On this twelfth anniversary of 9/11 I was thinking about the children who are 12 and under who know only what they have been told about the event and many of our young teachers who were children in grade school when it happened.  The photos and video of the event playing today help to remind us all of what happened that day.   I would like to use the reality of this horrific event to address a problem that I feel very strongly about.

I feel that as choreographers we must be very careful about bringing events like 9/11, tsunamis, hurricanes and concentration camps into our studios and onto our stages.  We have to consider that we are responsible for the emotional development of our children, not just their physical development.  I feel that “practicing” these tragic events may be having the reverse effect we were hoping for.  I personally don’t feel that exposing these subject to children through choreography, especially pieces that are used for competitive purposes, is teaching our children about history or helping them “work through it”.   Children pretending to die, acting like they are dead or carrying other “dead” children is very disturbing to me.  I worry how often they have to play out these themes, what is being said to them to evoke the correct feeling.  In three minutes or less, can we really do justice to these enormous themes?

I would like to think that the dance studio is a safe haven for children to get away from such events.  To find joy in life through joyful movement.  I worry about the child whose only refuge is the studio and we don’t even know it.  I wonder about the child who experiences or has experienced violence in their home or in their lives, who have had the pain of death close to them or who struggle with depression.  We know very little about what goes on in the homes of our students behind closed doors.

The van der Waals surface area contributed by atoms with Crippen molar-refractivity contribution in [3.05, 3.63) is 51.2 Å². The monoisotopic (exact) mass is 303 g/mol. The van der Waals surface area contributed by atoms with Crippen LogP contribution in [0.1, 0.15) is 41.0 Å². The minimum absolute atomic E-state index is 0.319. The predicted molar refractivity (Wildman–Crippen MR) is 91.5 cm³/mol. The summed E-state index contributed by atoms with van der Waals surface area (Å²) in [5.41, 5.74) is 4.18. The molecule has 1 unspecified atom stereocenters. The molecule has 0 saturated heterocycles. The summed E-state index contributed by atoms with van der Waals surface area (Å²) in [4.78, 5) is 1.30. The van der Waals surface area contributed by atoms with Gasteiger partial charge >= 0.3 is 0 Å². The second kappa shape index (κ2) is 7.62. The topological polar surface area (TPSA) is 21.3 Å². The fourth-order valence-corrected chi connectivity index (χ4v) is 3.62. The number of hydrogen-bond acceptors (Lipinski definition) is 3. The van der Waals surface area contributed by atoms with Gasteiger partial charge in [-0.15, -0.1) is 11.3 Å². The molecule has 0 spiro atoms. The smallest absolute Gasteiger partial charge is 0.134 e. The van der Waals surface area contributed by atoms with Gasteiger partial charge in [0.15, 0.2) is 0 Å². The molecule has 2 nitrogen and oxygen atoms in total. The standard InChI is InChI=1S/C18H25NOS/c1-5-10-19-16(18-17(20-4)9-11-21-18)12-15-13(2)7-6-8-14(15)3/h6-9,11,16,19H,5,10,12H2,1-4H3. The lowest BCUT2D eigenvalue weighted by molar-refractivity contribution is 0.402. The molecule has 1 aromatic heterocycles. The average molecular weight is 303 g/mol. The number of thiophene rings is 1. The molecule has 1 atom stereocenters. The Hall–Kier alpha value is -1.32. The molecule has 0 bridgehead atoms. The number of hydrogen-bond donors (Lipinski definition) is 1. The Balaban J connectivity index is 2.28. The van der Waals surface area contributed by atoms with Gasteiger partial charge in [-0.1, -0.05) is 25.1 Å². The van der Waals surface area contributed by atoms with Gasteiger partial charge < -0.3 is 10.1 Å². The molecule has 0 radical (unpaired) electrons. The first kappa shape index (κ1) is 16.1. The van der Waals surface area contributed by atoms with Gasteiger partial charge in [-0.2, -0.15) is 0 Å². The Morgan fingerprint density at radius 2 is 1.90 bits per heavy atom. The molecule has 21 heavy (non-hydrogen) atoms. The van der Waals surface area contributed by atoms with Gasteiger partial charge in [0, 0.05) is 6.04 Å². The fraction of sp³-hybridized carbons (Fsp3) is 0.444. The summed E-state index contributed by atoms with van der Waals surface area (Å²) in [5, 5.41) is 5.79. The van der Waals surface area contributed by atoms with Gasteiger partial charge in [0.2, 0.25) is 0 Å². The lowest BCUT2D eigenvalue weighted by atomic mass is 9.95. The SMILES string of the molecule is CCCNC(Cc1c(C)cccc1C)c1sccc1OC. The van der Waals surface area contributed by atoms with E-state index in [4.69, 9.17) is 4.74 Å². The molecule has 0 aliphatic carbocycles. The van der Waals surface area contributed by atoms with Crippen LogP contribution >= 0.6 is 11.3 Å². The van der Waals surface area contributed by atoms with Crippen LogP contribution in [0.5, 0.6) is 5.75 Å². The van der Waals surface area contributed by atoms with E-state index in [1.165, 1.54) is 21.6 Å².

I encourage all of us to think about happier themes.  Themes that build happy hearts and minds.  To build a home away from home that doesn’t center around pretend tears and broken hearts.  To spread joy through our work whenever possible!


4 thoughts on “ON A MORE SERIOUS SIDE

  1. Children need to be young and innocent, play, and laugh. They need to be active and use their imaginations. No matter what had happened in the lives of my daughters before they walked into the studio, they came out HAPPY! You provided that place for them Diane. Thank you so much for being there.

  2. Thank you!!! Dance for entertainment is a very good and wonderful place in the lives of children. I really dislike that some teachers try to portray the meaning of life on stage at a competition for 6yr olds. Way to go Di!!!!

    • I SO agree, Diane. It seems that these days there is a lot of “dark” choreography. This may be ok for older dancers, but not for the twelve and under crowd. Children should experience joy and positive energy in their dance studio and on the stage!!
      I know that in the world of competition that we are always trying to come up with new and different routines, but I feel strongly that it is the teacher’s responsibility to make the choreography, costumes and music age appropriate!

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